7. When examining the evidence relating to purchase of houses, one cannot lose sight of the fact that Thayarammal had moneys belonging to herself. The sale-deeds stand in her name and there is nothing to suggest that it was with her husband’s moneys that the houses were purchased. On the other hand, when she had moneys belonging to herself and purchases were made in her name, it would be a fair inference that the price on each occasion was paid out of her funds. As I have observed in my judgment in Official Assignee v. Natesa Gramani A.I.R. 1927 Mad. 194:

There is clearly no warrant for the proposition that there is a presumption that a female in whose name the property stands is not the owner of it. The correct rule, however, is that if it is found that the purchase money came from a certain source, it is assumed, until the contrary is shown, that the person who supplied the purchase money is the owner of the property.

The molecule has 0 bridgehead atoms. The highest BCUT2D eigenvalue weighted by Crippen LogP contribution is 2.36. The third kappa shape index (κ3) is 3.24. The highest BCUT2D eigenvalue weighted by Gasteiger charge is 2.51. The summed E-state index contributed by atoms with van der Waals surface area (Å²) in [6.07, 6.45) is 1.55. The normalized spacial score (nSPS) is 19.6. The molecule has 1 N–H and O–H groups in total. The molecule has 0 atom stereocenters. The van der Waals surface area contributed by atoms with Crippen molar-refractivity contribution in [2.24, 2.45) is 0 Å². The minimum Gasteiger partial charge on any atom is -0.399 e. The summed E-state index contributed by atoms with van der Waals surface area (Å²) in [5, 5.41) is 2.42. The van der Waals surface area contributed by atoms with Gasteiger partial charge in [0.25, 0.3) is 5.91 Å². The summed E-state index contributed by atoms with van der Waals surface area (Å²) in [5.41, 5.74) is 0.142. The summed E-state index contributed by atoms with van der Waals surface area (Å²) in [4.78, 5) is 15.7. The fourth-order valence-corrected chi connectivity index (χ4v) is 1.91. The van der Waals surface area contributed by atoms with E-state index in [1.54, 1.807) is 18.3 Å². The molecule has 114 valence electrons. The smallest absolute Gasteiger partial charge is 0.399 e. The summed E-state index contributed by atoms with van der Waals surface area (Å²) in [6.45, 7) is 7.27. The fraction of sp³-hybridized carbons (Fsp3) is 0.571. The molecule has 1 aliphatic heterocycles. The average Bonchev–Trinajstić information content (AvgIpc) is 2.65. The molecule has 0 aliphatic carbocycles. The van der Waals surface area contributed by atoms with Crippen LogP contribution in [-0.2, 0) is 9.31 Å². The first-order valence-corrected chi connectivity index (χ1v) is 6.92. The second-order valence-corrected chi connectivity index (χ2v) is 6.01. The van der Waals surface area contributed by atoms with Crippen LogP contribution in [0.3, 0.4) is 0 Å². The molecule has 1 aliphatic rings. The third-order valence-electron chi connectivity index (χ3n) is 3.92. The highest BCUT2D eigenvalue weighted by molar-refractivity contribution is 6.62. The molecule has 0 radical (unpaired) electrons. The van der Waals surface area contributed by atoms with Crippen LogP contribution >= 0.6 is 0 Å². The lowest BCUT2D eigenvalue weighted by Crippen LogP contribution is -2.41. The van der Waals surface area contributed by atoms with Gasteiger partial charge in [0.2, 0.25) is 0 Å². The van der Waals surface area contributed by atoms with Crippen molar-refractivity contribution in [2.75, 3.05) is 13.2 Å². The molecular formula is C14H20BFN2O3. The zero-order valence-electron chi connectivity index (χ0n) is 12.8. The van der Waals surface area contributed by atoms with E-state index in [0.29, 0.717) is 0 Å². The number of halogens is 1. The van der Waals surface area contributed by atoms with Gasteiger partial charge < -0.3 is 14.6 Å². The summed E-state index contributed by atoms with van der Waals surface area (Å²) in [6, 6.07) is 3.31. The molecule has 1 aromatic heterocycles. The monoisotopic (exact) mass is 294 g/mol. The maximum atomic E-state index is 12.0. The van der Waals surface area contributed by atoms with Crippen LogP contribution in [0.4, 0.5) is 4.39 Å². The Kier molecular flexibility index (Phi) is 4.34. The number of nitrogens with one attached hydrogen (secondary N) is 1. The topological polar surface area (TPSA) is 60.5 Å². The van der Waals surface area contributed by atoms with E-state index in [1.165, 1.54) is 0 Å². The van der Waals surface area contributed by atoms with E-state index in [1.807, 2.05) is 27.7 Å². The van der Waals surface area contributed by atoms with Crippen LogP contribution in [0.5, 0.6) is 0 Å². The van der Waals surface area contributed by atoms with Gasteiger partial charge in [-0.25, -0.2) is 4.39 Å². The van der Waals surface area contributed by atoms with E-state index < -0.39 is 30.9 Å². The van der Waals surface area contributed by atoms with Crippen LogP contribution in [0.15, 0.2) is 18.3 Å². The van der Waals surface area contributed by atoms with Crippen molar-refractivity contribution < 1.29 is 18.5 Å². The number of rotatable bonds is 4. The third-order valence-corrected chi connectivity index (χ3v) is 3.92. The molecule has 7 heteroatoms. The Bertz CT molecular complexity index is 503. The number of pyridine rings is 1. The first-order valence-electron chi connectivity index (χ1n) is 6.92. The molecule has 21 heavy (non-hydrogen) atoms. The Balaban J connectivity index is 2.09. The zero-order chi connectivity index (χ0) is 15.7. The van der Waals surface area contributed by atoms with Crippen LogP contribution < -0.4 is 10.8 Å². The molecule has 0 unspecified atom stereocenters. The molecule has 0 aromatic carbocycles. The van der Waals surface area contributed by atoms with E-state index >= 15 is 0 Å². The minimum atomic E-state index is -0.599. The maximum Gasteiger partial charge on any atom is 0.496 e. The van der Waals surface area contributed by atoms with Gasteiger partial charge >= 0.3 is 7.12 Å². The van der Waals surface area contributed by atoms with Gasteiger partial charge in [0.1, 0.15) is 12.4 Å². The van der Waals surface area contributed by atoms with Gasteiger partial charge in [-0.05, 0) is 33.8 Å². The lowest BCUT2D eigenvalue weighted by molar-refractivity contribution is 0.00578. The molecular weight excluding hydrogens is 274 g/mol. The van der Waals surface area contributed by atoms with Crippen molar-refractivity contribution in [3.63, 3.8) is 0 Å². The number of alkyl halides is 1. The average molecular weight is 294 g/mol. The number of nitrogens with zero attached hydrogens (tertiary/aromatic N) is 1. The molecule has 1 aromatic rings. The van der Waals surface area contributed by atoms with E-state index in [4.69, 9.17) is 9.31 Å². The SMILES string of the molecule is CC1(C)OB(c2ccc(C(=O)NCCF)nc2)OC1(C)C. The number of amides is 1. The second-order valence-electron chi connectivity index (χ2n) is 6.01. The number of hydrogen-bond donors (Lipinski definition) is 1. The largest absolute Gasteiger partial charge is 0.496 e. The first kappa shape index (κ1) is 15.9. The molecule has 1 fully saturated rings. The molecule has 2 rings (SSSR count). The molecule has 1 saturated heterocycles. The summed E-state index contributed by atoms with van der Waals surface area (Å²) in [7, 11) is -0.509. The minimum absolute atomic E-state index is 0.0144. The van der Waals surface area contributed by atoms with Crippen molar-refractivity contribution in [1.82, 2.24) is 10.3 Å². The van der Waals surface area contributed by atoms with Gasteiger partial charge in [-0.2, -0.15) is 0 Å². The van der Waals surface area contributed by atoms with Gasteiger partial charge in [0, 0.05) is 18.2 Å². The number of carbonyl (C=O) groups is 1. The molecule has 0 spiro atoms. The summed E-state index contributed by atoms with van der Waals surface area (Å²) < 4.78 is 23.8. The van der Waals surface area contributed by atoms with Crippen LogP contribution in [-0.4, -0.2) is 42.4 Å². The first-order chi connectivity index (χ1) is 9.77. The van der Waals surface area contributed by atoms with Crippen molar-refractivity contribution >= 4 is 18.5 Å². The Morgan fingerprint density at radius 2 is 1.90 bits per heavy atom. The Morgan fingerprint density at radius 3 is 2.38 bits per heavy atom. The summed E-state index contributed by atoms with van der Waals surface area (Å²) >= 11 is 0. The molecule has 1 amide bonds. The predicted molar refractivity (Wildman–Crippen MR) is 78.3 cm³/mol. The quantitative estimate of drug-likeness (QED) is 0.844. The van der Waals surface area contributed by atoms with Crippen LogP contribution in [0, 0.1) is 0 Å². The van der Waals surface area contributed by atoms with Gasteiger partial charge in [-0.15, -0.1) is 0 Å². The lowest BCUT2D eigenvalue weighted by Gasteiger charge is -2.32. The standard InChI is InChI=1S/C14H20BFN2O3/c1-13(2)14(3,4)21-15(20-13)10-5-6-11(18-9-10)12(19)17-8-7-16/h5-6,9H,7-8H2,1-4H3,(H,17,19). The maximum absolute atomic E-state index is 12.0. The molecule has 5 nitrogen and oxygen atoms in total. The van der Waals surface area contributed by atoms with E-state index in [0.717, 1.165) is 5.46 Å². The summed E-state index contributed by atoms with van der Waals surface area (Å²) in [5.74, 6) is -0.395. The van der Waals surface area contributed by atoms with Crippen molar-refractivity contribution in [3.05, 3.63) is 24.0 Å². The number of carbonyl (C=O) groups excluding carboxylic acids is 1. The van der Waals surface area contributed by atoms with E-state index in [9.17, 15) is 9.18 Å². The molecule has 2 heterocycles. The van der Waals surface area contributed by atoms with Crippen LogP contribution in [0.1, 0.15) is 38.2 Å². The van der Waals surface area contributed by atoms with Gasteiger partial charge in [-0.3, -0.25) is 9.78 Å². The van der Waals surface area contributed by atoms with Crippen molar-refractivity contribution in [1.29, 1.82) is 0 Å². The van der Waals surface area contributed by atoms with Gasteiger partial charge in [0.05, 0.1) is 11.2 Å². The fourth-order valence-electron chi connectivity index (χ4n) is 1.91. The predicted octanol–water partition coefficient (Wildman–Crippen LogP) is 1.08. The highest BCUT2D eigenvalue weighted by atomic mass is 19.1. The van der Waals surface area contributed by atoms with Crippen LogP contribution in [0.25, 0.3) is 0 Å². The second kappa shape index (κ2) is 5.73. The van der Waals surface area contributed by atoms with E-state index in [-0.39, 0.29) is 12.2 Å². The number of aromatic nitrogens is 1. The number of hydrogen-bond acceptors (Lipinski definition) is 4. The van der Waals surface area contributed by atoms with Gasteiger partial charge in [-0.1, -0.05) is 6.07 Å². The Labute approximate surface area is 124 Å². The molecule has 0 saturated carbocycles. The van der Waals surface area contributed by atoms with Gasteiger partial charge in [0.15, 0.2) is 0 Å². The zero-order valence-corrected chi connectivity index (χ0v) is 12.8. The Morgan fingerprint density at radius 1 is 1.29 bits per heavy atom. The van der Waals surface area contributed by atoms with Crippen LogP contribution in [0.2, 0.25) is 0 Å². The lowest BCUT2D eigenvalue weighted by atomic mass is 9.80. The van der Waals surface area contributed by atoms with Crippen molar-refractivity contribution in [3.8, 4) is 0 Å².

8. In this case, granting for a moment that the money at one time belonged to the husband, the ownership passed to the wife long before the houses were purchased. The inference that the price was paid out of her funds is strengthened by every document relating to the purchase of these houses. (The judgment then described the transactions with respect to several housed and proceeded.) The evidence thus shows that in regard to these various houses, not only were the purchases made in the name of Thayarmmal, but that every transaction connected with each house was carried out in her name, the documents showing that it was her moneys that were used. This is, of course, subject to the exception ‘that the last of the aforesaid houses was purchased jointly in the name of Thayarammal and her son.